Most research on retirement strategies assumes that people have saved adequately. But data on household savings shows that many households fall short, and will need to call on relatives or other sources for support. This raises questions about the best withdrawal or annuity strategies when savings are insufficient. It turns out that which strategy works best is different than for adequately funded retirements.

The motivation for this article came from an Advisor Perspectives commentary by Don Bennyhoff of Vanguard on estimating the return needed to achieve client retirement goals, and deciding on an appropriate asset allocation. In the APViewpoint discussion of the commentary, Larry Swedroe proposed an example of a financially constrained retirement and made the argument for a higher equity allocation to best meet retirement goals. In this article, I’ll use a slight variation of Swedroe’s example and test various asset allocations, as well as options that utilize annuities.

The example

The particular example I use is for a 65-year-old female with a remaining life expectancy of 25 years. I assume that she has $500,000 in retirement savings and will be receiving $30,000 per year from Social Security. I assume her living expenses are $60,000 per year. The analysis will be pre-tax and all dollar figures are in 2017 dollars.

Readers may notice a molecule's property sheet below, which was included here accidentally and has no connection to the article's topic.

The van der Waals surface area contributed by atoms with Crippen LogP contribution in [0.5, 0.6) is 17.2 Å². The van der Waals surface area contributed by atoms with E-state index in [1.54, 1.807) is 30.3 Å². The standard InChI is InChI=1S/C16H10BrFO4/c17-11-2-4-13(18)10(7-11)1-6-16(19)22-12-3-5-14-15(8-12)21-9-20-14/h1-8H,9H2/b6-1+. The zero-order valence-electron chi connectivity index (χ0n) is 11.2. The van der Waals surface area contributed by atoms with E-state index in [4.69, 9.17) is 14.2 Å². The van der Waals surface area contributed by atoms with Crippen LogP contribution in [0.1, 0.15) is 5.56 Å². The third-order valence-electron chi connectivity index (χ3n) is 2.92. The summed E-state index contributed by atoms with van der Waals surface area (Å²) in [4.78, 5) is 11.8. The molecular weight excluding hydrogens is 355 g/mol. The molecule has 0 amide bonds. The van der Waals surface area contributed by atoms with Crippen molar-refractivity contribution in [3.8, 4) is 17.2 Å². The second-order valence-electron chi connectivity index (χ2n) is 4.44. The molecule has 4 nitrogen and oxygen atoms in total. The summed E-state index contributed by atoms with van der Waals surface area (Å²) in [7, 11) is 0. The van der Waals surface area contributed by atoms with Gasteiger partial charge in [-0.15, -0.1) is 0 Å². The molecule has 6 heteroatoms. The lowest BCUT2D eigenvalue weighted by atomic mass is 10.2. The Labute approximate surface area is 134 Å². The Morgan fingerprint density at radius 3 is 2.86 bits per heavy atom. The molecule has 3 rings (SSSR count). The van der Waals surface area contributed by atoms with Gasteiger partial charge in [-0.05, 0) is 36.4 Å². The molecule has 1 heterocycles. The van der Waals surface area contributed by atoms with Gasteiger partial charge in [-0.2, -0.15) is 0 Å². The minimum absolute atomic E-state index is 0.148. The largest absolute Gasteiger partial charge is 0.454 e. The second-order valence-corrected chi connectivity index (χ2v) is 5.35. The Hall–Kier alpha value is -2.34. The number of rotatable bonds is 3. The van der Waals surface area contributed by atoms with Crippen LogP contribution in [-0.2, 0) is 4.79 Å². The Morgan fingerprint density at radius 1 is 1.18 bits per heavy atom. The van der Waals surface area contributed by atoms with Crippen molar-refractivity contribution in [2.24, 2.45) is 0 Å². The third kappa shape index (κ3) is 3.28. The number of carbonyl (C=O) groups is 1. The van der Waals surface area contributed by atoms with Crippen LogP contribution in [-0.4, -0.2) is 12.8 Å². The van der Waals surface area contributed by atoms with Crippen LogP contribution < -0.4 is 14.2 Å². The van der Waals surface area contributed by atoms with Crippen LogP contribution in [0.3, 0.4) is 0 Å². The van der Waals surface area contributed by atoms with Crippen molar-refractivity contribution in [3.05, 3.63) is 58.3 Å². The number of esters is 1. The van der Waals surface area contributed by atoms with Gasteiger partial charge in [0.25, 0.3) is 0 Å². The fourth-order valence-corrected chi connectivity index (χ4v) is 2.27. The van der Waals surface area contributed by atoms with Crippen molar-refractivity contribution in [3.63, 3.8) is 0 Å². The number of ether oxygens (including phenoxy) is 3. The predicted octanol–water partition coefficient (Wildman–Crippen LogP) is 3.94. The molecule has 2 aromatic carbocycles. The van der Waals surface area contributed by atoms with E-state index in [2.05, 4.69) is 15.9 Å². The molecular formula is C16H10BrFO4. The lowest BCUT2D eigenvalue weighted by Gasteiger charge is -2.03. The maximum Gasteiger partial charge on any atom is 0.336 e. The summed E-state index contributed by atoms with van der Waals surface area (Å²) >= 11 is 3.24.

I have deliberately designed this example to have a high probability of failure. I assume her savings are her only source for generating income – she cannot utilize home equity and she doesn’t have options for generating additional income or reducing expenses. An inflation-adjusted single-premium immediate annuity would not provide enough income to fill the $30,000 gap between Social Security and her living expenses, and we’ll see below that systematic withdrawal approaches run a high risk of failure. So unlike most retirement research where we look for ideal solutions, here we will try to find the “least-bad” alternative. I’ll assume that retirement shortfalls will need to be funded by relatives. This will broaden our focus beyond the retiree, since we need to evaluate financial consequences for the contributing relatives.